Transitions Lenses: The Futon of the Optics World

I once watched a comedian do a funny skit on why Futons suck.  The argument went something along the lines of taking a really uncomfortable couch and turning it into a really uncomfortable bed.  It tried to be two things at once and it wasn’t especially good at either of them.  After 5 years and 2 prescription changes I decided it was time for a change of glasses and an upgrade to my prescription.  My doctor recommended transitions lenses and said they had come a long way in functionality.  For those that haven’t heard of them, transitions lenses switch from “clear” to “dark” and are supposed to act like sunglasses when you go outside.  The receptionist who sold me the glasses (not at the same office I get my exams done) said that they switch back and forth in under a minute and that they were good for people with light colored eyes (like me) because they are more sensitive to the sun.  Since I don’t wear contacts and I really didn’t feel like buying new prescription sunglasses due to the cost, I went for it.  I’d always been curious about them anyway so I figured what the heck.  Here is one of those times when not doing my typical level of research made my realize why I usually do so much research before buying things I will be stuck with for a while.

I’ve had them for about 2 weeks now and I have to say I think they are a complete waste of money.  Here are my reasons why:

  1. The only time they are ever truly clear is when I am at home with the lights off and the doors and blinds shut.  Other than that, even at work where there are no windows, they are slightly dark.  Apparently there is enough UV produced by fluorescent lights for the lenses to respond and start changing color.
  2. They don’t get very dark.  They look dark when I see them in a mirror but they don’t really seem dark from the inside when I wear them.  I don’t really mean dark either.  I suppose what I really mean is that they don’t prevent me from squinting.  My Oakley sunglasses do not seem very dark when I look out through them but I can just about stare at the sun without squinting.  My Oakleys are awesome.  They block so much sunlight but at the same time I can wear my sun glasses at night and still see.  I don’t know how that works.  When my transitions lenses are dark I find myself wishing I had some sunglasses.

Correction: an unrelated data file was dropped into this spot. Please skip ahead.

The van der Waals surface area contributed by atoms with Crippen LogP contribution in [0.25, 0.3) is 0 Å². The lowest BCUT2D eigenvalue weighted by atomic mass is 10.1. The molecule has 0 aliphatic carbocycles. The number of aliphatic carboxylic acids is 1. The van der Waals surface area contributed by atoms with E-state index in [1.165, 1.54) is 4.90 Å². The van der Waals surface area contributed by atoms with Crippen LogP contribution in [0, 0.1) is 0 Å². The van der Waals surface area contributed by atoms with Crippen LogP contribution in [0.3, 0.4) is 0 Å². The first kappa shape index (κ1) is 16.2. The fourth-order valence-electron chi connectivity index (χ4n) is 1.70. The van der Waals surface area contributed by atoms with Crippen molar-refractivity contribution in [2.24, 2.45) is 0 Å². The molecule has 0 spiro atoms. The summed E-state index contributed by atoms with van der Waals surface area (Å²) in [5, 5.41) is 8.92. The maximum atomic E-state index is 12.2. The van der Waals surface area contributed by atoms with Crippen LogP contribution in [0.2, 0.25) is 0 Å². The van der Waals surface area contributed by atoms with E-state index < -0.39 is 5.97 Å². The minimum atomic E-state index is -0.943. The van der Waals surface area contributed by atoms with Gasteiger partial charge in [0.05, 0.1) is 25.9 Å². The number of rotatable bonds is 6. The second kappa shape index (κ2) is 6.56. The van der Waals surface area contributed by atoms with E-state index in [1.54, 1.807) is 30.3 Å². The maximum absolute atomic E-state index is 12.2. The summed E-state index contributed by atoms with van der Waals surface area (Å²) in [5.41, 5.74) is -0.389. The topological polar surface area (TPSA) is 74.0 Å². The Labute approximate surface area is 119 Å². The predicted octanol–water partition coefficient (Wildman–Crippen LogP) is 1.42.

3. They are not polarized.  If you have ever had polarized sunglasses then you understand why I think it sucks that these lenses aren’t polarized.  If you haven’t had polarized sunglasses then you are missing out.  Go get some, they are awesome.
  4. They don’t work inside cars!  The glass in your car contains UV filters so your seats and dash don’t fade and you don’t get skin cancer while commuting to work every day.  However, those are the UV rays that the lenses need to change color so when you get in your car on a bright sunny day, your lenses turn “clear”.  Once again I find myself looking for my sunglasses.  I knew about this before I bought them but I still think it’s stupid.
  5. They don’t change very quickly.  They seem to get darker faster than they get clear.  Maybe it’s because of the ambient UV in my office but it takes almost 10 minutes for my lenses to turn “clear” again.  I have no idea how the receptionist would tell anyone they change in under a minute.  They do, however, get dark in under a minute if I stare at the sun.
  6. They turn dark non-uniformly.  How dark the lenses get is directly proportional to how much UV hits them.  Reflected UV from the ground and trees isn’t much so the lenses don’t get very dark if you are facing away from the sun.  If you stare right into the sun they get very dark.  This, at first, sounds great!  The lenses vary in darkness in proportion to how dark you probably need them.  Having adaptive lenses sounds awesome.  However, what happens when you are not walking directly into or away from the sun?  When I walk to lunch at work the sun is at an angle behind me and slightly to my right.  This has the effect of making the lens on the left get only a little dark and the lens on the right get progressively darker from left to right as part of the lens is hit by the sun and the other part is shadowed by my head.  Not only does this look stupid but it actually makes it harder to see due to the contrast difference and it is distracting.  Similar things happen when I wear a hat.